Author Archives: perfectionatic

Visualizing the Inscribed Circle and Square Puzzle

By: perfectionatic

Re-posted from: http://perfectionatic.org/?p=517

Recently, I watched a cool mind your decsions video on an inscribed circle and rectangle puzzle. In the video they showed a diagram that was not scale. I wanted to get a sense of how these differently shaped areas will match.

There was a cool ratio between the outer and inner circle radii that is expressed as

\frac{R}{r}=\sqrt{\frac{\pi-2}{4-\pi}} .

I used Compose.jl to rapidly do that.

using Compose
set_default_graphic_size(20cm, 20cm)
ϕ=sqrt((pi -2)/(4-pi))
R=10
r=R/ϕ
ctx=context(units=UnitBox(-10, -10, 20, 20))
composition = compose(ctx,
    (ctx, rectangle(-r/√2,-r/√2,r*2,r*2),fill("white")),
    (ctx,circle(0,0,r),fill("blue")),
    (ctx,circle(0,0,R),fill("white")),
    (ctx,rectangle(-10,-10,20,20),fill("red")))
composition |> SVG("inscribed.svg")

Solving the code lock riddle with Julia

By: perfectionatic

Re-posted from: http://perfectionatic.org/?p=494

I came across a neat math puzzle involving counting the number of unique combinations in a hypothetical lock where digit order does not count. Before you continue, please watch at least the first minute of following video:

The rest of the video describes two related approaches for carrying out the counting. Often when I run into complex counting problems, I like to do a sanity check using brute force computation to make sure I have not missed anything. Julia is fantastic choice for doing such computation. It has C like speed, and with an expressiveness that rivals many other high level languages.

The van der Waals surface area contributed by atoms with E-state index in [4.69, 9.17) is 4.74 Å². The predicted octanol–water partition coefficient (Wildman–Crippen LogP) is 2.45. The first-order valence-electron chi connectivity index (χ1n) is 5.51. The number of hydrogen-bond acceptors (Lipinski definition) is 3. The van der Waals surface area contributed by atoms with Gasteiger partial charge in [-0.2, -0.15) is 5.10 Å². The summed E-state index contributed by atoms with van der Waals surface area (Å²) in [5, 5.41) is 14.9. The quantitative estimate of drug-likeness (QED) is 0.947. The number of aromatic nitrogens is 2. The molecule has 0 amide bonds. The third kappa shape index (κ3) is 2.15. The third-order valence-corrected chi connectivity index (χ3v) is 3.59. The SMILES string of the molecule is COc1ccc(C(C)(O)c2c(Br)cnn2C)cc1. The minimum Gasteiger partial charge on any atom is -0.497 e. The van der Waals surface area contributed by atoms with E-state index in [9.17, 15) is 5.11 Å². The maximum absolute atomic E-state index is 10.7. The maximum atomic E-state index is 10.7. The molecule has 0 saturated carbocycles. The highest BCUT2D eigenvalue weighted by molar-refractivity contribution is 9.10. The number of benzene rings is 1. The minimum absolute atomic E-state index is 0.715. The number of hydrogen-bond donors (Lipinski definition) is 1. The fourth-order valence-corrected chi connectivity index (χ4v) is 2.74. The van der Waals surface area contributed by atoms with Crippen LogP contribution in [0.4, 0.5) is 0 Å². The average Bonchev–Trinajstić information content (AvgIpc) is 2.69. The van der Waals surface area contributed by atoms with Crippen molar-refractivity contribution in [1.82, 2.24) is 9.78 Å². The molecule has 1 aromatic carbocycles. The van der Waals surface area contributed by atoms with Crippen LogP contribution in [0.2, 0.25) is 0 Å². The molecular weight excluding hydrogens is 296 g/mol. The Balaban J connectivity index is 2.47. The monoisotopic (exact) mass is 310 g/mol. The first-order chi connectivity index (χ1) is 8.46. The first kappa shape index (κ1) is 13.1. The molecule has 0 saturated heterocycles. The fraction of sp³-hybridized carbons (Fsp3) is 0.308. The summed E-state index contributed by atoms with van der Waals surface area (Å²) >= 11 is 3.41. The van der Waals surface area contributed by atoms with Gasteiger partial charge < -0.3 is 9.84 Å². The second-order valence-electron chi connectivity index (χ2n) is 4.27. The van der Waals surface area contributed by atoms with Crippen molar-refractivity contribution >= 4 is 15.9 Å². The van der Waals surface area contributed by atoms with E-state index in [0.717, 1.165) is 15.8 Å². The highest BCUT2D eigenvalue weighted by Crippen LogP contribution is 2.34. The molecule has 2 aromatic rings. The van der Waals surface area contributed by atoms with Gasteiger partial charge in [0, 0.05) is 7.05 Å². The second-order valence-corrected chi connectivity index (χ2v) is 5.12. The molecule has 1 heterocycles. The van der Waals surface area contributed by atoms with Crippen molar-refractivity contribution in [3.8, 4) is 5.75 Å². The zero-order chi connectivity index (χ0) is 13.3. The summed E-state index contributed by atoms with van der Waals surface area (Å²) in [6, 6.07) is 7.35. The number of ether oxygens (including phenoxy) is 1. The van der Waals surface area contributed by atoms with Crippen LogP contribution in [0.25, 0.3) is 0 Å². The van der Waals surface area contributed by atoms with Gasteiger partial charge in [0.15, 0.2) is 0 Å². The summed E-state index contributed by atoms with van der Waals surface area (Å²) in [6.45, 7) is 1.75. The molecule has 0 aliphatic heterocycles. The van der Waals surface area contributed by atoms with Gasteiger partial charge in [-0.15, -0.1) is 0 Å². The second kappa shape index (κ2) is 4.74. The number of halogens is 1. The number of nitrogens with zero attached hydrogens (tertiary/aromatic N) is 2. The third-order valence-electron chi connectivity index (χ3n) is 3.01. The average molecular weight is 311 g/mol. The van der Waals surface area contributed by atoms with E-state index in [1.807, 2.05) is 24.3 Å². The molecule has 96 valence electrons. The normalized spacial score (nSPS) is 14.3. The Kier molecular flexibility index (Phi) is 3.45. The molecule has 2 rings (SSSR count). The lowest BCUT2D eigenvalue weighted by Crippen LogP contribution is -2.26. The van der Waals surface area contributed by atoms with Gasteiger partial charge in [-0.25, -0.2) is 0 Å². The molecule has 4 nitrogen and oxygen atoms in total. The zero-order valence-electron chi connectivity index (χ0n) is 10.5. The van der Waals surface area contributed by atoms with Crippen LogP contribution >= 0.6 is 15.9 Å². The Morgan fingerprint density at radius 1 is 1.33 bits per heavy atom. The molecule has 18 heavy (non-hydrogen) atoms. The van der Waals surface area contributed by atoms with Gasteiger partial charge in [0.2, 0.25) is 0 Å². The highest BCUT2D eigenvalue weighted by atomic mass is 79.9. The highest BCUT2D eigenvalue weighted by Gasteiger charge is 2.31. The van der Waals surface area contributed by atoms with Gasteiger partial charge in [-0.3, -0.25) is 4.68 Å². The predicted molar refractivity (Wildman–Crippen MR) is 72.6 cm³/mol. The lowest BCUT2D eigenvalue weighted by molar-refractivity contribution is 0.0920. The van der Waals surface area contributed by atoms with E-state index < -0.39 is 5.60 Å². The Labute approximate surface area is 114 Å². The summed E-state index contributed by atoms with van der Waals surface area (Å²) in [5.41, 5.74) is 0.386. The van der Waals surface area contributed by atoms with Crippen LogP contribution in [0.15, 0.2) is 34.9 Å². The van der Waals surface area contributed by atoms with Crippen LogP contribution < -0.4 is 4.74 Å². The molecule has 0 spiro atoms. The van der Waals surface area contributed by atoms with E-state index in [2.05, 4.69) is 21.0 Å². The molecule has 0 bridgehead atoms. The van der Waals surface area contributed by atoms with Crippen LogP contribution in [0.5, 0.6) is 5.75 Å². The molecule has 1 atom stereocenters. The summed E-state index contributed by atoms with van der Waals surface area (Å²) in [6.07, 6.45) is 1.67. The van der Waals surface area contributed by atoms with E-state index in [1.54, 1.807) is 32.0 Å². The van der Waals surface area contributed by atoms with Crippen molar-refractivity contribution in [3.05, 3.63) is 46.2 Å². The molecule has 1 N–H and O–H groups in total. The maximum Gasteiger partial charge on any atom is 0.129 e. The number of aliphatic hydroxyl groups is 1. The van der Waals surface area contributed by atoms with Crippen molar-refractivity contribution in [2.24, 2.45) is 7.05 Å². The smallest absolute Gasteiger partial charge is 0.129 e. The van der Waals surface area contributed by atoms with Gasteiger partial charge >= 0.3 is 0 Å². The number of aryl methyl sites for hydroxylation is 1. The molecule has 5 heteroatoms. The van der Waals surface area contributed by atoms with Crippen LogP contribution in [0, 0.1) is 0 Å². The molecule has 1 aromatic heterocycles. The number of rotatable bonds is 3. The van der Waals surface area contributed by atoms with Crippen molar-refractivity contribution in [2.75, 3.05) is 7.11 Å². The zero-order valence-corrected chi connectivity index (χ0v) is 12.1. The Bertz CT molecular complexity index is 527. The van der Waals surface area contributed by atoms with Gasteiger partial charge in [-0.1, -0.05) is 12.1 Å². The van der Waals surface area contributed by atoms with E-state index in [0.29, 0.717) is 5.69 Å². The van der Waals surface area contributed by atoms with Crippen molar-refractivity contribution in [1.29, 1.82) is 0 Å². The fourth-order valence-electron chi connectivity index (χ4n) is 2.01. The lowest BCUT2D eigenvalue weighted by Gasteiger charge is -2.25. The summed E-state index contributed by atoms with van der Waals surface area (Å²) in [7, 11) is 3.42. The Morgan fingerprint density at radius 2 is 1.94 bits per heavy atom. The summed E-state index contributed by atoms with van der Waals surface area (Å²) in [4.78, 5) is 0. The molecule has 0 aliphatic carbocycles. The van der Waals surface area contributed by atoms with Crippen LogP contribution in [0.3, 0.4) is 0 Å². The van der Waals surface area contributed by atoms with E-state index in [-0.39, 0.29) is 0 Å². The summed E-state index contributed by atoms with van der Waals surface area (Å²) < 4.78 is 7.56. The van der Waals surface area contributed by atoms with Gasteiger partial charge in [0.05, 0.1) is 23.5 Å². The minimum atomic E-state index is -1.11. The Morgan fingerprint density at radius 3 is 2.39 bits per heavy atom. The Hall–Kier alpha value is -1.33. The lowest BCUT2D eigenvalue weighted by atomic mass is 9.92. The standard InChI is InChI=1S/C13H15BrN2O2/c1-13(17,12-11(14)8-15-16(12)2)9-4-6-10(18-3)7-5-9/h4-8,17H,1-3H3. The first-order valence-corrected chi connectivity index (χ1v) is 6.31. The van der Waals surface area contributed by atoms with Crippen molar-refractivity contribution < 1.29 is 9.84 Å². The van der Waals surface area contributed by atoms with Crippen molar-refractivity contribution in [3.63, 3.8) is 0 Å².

Without further ado, here is the Julia code I used to verify my solution the problem.

  1. function unique_combs(n=4)
  2.     pat_lookup=Dict{String,Bool}()
  3.     for i=0:10^n-1
  4.         d=digits(i,10,n) # The digits on an integer in an array with padding
  5.         ds=d |> sort |> join # putting the digits in a string after sorting
  6.         get(pat_lookup,ds,false) || (pat_lookup[ds]=true)
  7.     end
  8.     println("The number of unique digits is $(length(pat_lookup))")
  9. end

In line 2 we create a dictionary that we will be using to check if the number fits a previously seen pattern. The loop starting in line 3, examines all possible ordered combinations. The digits function in line 4 takes any integer and generate an array of its constituent digits. We generate the unique digit string in line 5 using pipes, by first sorting the integer array of digits and then combining them in a string. In line 6 we check if the pattern of digits was seen before and make use of quick short short-circuit evaluation to avoid an if-then statement.

Julia calling C: A more minimal example

By: perfectionatic

Re-posted from: http://perfectionatic.org/?p=470

Earlier I presented a minimal example of Julia calling C. It mimics how one would go about writing C code, wrapping it a library and then calling it from Julia. Today I came across and even more minimal way of doing that while reading an excellent blog on Julia’s syntactic loop fusion. Associated with the blog was notebook that explores the matter further.

Basically, you an write you C in a string and pass it directly to the compiler. It goes something like

C_code= """
       double mean(double a, double b) {
         return (a+b) / 2;
       }
       """
const Clib=tempname()
open(`gcc -fPIC -O3 -xc -shared -o $(Clib * "." * Libdl.dlext) -`, "w") do f
     print(f, C_code)
end

The tempname function generate a unique temporary file path. On my Linux system Clib will be string like "/tmp/juliaivzRkT". That path is used to generate a library name "/tmp/juliaivzRkT.so" which will then used in the ccall:

julia> x=ccall((:mean,Clib),Float64,(Float64,Float64),2.0,5.0)
3.5

This approach would be be recommended if are writing anything sophisticated in C. However, it fun to experiment with for short bits of C code that you might like to call from Julia. Saves you the hassle of creating a Makefile, compiling, etc…